A Response to #metoo

Before starting this Midweek Update I stood here staring at my computer screen realizing that there was literally no way that I was going to be able to write anything that would come close to encompassing all of my thoughts, emotions, fears, and hopes about a topic we need to discuss.  This week my Facebook feed has been filled with the hashtag #metoo.  And I was sad.  I was sad because of the volume of woman who had experienced sexual harassment or assault in their lives; sad because of the women I know who could have but didn’t post #metoo who have to live with the pain of sexual harassment or assault in their past; sad again because I knew that the volume could have been ever so much louder in my hears; and sad because I realized that if I knew those who were not posting #metoo even though they could, how many more could have but did not?

There have been many voices who have advocated for the hurting and for the understanding of the depth of the problem in our world.  Where others have stood before, I don’t want to take their words and pretend that they are mine.  Instead I want to put their words before all of us and stand both with the people who have said them and the words themselves.  I want to highlight two people whose words I want to shout from the rooftops:

Tim Johnson is a Pastor at Hope Community Church in Minneapolis.  After seeing #metoo light up his social media he wrote: “It seems to me that we must frame the issue of sexual assault on the basis of what it is at its core: an abandonment of the vocation to bear God’s image rightly in God’s world for God’s purposes.  Sexual assault is an affront to human equality, dignity, and community because it involves one of God’s human creatures wrongly asserting the right to treat another of God’s human creatures as subhuman–as a non-image bearer.”  For those of us who see people as those who are made in the image of God, we must respond when the image of God is treated without the honor, respect, and care it is due (no matter how broken or different from me, you, or us they may be).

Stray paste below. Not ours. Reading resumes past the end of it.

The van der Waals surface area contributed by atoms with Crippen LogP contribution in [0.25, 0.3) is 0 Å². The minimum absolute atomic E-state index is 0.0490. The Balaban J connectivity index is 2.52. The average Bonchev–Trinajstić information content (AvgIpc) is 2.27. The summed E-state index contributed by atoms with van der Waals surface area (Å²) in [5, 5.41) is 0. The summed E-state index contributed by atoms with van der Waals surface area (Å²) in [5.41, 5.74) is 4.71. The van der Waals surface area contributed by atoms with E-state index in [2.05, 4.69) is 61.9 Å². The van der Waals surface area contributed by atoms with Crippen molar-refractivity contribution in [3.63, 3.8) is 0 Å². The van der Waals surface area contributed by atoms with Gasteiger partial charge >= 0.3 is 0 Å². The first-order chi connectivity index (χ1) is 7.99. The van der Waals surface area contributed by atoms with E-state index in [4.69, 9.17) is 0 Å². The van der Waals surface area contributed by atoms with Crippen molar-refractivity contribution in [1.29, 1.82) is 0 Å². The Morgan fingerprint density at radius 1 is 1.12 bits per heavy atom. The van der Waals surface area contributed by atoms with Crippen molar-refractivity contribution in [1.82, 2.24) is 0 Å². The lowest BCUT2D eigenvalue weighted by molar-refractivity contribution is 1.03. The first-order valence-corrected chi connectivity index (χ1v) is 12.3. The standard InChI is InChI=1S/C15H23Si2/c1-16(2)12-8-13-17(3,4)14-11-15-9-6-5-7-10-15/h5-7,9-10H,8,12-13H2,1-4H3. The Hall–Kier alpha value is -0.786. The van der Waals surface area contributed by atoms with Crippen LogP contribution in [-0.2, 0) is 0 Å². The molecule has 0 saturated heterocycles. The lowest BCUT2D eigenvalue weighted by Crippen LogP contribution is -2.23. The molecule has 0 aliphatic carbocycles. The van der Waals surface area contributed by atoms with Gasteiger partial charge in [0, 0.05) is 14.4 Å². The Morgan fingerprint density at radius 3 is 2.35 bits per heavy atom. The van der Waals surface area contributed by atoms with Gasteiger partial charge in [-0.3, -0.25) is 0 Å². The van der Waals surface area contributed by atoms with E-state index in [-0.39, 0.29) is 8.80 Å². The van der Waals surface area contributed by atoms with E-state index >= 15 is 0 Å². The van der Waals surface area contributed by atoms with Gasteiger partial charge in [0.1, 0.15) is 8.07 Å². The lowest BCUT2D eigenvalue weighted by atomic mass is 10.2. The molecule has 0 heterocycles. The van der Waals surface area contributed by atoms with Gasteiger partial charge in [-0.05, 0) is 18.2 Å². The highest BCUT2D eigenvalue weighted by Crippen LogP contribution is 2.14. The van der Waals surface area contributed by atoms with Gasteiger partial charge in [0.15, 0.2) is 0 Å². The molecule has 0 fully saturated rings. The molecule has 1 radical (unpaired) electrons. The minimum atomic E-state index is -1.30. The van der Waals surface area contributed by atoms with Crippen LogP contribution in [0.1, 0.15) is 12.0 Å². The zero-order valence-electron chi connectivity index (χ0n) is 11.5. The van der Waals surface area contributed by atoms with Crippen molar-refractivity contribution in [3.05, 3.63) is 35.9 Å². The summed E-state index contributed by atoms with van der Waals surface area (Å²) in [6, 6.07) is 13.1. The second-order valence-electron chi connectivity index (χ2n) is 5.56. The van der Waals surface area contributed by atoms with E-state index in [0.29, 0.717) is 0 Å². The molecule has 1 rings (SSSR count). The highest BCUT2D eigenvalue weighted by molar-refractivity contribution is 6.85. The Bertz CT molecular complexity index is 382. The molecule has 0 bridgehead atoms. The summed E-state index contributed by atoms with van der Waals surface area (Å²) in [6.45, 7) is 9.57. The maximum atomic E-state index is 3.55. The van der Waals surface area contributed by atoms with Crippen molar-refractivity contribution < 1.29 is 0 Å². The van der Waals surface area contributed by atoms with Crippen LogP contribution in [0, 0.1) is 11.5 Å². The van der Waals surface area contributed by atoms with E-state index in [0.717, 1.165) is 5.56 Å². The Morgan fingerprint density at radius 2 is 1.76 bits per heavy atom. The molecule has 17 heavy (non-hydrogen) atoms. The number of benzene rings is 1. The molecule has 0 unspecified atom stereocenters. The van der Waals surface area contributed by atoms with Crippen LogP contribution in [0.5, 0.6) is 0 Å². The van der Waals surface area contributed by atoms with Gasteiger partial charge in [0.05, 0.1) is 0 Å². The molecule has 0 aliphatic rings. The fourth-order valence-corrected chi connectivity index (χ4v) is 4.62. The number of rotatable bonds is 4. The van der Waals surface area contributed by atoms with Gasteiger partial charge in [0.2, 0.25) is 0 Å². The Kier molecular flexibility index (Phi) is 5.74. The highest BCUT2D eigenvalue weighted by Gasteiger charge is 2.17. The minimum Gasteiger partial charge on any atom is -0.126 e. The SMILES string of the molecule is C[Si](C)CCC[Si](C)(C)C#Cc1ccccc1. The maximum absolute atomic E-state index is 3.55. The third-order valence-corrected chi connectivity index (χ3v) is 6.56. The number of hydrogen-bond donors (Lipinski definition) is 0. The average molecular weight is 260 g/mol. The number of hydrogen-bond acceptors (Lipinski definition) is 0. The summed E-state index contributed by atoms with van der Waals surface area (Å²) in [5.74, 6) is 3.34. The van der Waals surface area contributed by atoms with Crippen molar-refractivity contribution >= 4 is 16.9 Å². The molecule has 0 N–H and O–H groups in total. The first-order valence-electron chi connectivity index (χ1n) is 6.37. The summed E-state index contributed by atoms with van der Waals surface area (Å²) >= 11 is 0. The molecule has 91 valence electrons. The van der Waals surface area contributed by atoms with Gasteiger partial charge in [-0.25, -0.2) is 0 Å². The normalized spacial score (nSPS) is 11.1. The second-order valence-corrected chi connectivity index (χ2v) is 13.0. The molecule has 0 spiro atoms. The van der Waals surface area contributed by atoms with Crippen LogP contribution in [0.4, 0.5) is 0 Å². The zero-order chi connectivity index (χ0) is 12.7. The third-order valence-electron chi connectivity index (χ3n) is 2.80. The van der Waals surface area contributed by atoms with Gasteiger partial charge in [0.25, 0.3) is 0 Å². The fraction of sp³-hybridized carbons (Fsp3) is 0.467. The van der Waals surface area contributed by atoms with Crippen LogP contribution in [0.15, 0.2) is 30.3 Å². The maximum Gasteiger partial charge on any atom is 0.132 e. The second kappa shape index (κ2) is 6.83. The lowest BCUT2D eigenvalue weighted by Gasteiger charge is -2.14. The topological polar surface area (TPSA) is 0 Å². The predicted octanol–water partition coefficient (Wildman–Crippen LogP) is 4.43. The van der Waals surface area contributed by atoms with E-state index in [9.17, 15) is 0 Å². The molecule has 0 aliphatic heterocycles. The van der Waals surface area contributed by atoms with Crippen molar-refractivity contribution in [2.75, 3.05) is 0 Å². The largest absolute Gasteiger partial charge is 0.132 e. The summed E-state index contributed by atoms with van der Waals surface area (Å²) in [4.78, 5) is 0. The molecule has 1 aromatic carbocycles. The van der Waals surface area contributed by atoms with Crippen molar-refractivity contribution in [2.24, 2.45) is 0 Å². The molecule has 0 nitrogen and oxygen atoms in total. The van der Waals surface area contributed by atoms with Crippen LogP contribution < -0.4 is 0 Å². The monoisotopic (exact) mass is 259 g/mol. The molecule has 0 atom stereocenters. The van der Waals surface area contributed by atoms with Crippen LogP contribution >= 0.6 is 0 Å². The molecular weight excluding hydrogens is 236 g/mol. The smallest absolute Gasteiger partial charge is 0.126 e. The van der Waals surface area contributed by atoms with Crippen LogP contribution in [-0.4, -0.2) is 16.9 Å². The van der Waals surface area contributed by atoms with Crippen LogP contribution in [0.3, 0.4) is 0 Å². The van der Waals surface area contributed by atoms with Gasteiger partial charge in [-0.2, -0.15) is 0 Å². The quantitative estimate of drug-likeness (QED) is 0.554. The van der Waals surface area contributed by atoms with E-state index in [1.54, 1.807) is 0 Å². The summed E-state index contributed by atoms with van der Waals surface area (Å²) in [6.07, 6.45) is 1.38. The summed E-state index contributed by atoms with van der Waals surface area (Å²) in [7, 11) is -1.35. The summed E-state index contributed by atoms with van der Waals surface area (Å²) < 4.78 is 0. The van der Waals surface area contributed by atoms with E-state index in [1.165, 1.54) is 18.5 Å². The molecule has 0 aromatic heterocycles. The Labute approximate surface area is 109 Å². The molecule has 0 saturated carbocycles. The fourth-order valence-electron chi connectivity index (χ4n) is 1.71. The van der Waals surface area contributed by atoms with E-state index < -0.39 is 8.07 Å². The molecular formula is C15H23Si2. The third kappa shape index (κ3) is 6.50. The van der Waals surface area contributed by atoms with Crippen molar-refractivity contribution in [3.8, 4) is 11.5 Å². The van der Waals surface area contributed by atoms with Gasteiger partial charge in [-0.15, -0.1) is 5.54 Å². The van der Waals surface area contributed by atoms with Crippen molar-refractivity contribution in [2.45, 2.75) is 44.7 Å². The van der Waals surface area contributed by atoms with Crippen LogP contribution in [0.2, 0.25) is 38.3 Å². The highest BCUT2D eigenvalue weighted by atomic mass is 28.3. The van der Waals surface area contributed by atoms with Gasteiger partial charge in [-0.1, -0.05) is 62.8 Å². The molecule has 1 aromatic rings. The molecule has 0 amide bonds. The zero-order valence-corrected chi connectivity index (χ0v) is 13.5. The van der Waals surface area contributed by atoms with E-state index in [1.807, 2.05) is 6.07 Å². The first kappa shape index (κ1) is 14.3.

Jordan Hirsch is the Women’s Ministry Coordinator at Grafted Community Church.  After this same issue was highlighted last fall in the political campaigns she wrote: “Grafted seeks to be a place that helps the hurting heal, and I want all of you to hear this loud and clear given the news recently: sexual harassment and assault are sin.  If you’ve experienced those things, you didn’t deserve it or ask for it.  You were sinned against.  You were wronged.  We won’t condone sexual harassment or assault.  We will fight for you, help to protect you, and walk alongside you as Christ heals you.  Your value and worth are not found in your experiences, how clean your home is, whether or not you showered today, what your body looks like, how well-behaved your kids are, what kind of job you do or do not have, whether you read your Bible today, or how many pretzel sticks you ate last night.  Your value and worth come from being made in the image of God and from the fact that Christ died for you. That says you’re worthy; that shows you’re valuable.”

These two have shared words that are able to express my heart better than I feel like I can right now.  And so I will put their words before all of you.

The world in which we live is incredibly broken.  And I find that I am unable to fix it by my own power.  This issue requires that we all respond.  That we all respond with the truth of the Gospel that declares that God made each person with inherent value as a bearer of His image.  That we all respond with the truth of the Gospel that declared that He is continuing to create in each of us a new work out of the brokenness that is our lives.  We all need to respond in the moment we see the demeaning of God’s image with love for the hurt and correction for the one hurting.  We all need the love of God that is in Christ Jesus to be the healing force for this world.  It is the only thing that is able to do the hard work that needs to be done.

Lastly, if you have no idea how to respond to #metoo and want to, come find me.  Let’s talk about some next steps.  No matter if it is because you are saddened by the pain that those two words imply or if you have been carrying the pain of never having talked to anyone about your story.  I may not have all the answers we need, but I know some pretty awesome people who have always been there to help when it is needed.

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